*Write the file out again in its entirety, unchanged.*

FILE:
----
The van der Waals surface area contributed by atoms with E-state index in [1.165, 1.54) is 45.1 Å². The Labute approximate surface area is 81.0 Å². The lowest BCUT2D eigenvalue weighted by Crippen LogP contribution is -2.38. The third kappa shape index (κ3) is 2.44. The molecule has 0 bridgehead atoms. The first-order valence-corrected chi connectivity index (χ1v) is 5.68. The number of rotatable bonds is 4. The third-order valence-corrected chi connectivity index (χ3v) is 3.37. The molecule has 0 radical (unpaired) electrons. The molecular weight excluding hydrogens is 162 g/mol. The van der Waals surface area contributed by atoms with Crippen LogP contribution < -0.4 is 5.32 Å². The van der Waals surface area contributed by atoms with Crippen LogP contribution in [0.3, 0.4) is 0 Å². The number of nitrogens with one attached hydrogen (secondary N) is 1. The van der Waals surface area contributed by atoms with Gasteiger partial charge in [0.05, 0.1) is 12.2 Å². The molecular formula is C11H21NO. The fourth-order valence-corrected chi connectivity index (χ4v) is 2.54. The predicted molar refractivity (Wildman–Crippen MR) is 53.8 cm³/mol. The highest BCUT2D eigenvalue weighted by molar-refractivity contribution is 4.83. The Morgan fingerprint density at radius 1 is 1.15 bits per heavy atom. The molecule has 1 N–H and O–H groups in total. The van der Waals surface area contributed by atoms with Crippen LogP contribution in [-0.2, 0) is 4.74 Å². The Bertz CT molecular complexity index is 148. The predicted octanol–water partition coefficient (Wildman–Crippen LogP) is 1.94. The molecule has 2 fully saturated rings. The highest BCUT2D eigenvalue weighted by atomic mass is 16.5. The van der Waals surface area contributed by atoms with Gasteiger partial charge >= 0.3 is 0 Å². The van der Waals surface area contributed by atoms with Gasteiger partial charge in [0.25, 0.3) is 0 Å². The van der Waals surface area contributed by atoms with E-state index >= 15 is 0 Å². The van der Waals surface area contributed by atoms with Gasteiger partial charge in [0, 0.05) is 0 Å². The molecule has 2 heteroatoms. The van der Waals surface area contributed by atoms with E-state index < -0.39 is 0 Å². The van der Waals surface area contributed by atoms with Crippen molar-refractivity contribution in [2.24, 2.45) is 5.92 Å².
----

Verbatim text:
The van der Waals surface area contributed by atoms with E-state index in [1.165, 1.54) is 45.1 Å². The Labute approximate surface area is 81.0 Å². The lowest BCUT2D eigenvalue weighted by Crippen LogP contribution is -2.38. The third kappa shape index (κ3) is 2.44. The molecule has 0 bridgehead atoms. The first-order valence-corrected chi connectivity index (χ1v) is 5.68. The number of rotatable bonds is 4. The third-order valence-corrected chi connectivity index (χ3v) is 3.37. The molecule has 0 radical (unpaired) electrons. The molecular weight excluding hydrogens is 162 g/mol. The van der Waals surface area contributed by atoms with Crippen LogP contribution < -0.4 is 5.32 Å². The van der Waals surface area contributed by atoms with Crippen LogP contribution in [0.3, 0.4) is 0 Å². The number of nitrogens with one attached hydrogen (secondary N) is 1. The van der Waals surface area contributed by atoms with Gasteiger partial charge in [0.05, 0.1) is 12.2 Å². The molecular formula is C11H21NO. The fourth-order valence-corrected chi connectivity index (χ4v) is 2.54. The predicted molar refractivity (Wildman–Crippen MR) is 53.8 cm³/mol. The highest BCUT2D eigenvalue weighted by molar-refractivity contribution is 4.83. The Morgan fingerprint density at radius 1 is 1.15 bits per heavy atom. The molecule has 1 N–H and O–H groups in total. The van der Waals surface area contributed by atoms with Crippen LogP contribution in [-0.2, 0) is 4.74 Å². The Bertz CT molecular complexity index is 148. The predicted octanol–water partition coefficient (Wildman–Crippen LogP) is 1.94. The molecule has 2 fully saturated rings. The highest BCUT2D eigenvalue weighted by atomic mass is 16.5. The van der Waals surface area contributed by atoms with Gasteiger partial charge >= 0.3 is 0 Å². The van der Waals surface area contributed by atoms with Gasteiger partial charge in [0.25, 0.3) is 0 Å². The van der Waals surface area contributed by atoms with E-state index >= 15 is 0 Å². The van der Waals surface area contributed by atoms with Gasteiger partial charge in [0, 0.05) is 0 Å². The molecule has 2 heteroatoms. The van der Waals surface area contributed by atoms with E-state index < -0.39 is 0 Å². The van der Waals surface area contributed by atoms with Crippen molar-refractivity contribution in [2.24, 2.45) is 5.92 Å².